With peak northern lights season getting closer in Iceland (September through March), Hotel Rangá is looking to showcase its spectacular location for viewing the natural phenomenon.
The hotel is searching for its first-ever official "lights catcher," a photographer who will spend a month capturing photos and video of the night sky's colors in exchange for room and board.
Northern Lights over Hotel Ranga╠ü Credit: Courtesy of Hotel Ranga╠ü
The chosen photographer will also receive airfare to and from Iceland and must be available for three weeks from mid-September to mid-October, with the ability to provide high-quality content, of which the hotel will retain the license.
Located about a 90-minute drive south of Reykjavik in Hella on Iceland's southern coast, the countryside property is such a prime viewing spot that it has its own observatory with two high-end telescopes and a retractable roof (as well as high walls to keep out the wind). Local astronomers join the guests on clear nights to help point out the sky's spectacles.
Aurora Borealis or Northern Lights, Iceland Credit: Elena Pueyo/Getty Images
In addition to the Hotel Rangá, the lights catcher will have access to its sister hotel, The Highland Center Hrauneyjar, in the Icelandic highlands, an even more remote location in the middle of the island nation.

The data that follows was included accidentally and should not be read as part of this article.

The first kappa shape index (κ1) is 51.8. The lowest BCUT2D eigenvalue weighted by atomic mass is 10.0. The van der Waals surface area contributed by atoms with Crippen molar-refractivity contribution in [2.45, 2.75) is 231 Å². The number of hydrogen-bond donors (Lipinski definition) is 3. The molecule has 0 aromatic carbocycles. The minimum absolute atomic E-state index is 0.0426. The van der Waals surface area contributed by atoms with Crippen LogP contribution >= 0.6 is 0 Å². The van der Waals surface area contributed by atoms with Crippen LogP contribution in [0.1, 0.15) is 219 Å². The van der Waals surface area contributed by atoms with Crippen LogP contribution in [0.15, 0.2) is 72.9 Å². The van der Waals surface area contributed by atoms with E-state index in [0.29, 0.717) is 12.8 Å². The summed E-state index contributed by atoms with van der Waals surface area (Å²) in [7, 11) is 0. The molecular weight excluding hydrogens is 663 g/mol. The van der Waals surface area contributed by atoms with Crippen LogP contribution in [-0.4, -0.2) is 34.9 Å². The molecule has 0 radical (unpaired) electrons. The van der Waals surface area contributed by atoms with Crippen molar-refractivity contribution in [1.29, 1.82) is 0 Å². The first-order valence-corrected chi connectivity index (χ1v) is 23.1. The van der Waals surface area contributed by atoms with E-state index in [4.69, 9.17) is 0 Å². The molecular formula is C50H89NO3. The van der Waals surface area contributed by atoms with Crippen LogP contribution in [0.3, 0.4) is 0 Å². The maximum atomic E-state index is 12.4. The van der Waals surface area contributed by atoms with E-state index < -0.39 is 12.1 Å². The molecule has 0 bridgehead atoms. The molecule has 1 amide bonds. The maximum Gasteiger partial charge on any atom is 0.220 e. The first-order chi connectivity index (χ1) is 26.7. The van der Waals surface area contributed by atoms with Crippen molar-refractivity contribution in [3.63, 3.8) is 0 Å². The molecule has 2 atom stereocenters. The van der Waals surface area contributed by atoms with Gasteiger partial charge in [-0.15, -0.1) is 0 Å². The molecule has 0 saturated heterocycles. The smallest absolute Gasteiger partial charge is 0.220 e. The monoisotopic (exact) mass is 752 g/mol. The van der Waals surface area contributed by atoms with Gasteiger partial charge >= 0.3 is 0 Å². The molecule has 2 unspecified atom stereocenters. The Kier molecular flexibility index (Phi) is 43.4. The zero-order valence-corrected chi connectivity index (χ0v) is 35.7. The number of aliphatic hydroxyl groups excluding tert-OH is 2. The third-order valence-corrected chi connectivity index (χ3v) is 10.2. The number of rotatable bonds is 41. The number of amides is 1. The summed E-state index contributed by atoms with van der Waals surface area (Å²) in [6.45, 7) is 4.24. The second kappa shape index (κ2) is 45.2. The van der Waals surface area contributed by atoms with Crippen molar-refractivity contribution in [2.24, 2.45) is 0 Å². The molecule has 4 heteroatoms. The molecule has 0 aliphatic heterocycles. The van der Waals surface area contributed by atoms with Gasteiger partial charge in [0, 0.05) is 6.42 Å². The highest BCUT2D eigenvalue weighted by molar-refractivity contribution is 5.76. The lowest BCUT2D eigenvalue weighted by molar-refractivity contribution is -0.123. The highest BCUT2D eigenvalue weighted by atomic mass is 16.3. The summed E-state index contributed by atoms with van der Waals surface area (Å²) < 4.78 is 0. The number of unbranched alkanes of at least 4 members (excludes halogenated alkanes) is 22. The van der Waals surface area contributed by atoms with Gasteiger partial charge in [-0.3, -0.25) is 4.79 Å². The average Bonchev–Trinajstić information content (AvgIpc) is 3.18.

The northern lights over Hotel Rang├í Credit: Kristja╠ün Pe╠ütur Vilhelmsson/Courtesy of Hotel Rang├í
To apply, photographers must fill out the application, which includes questions about social media reach, photography experience, previous travel in Iceland, and vaccination status. Applicants also need to answer why they should become the hotel's lights catcher.
People view the Northern lights at Hotel Rang├í Credit: Courtesy of Hotel Rang├í
Hotel Rangá has long had innovative incentives to draw visitors. Last year, it offered free stays to women who proposed to their significant others on Leap Day, and during the pandemic, it sent 700 free postcards to those who requested them for Valentine's Day and offered weekly waterfall photos to keep homebound travelers inspired.
While current travel restrictions to Iceland don't apply to foreign citizens with proof of a vaccination or prior infection, preregistration is required and current guidelines should be monitored at island.is. The U.S. Department of State currently has Iceland at a Level 3 warning, advising folks to "reconsider travel to Iceland due to COVID-19 related restrictions."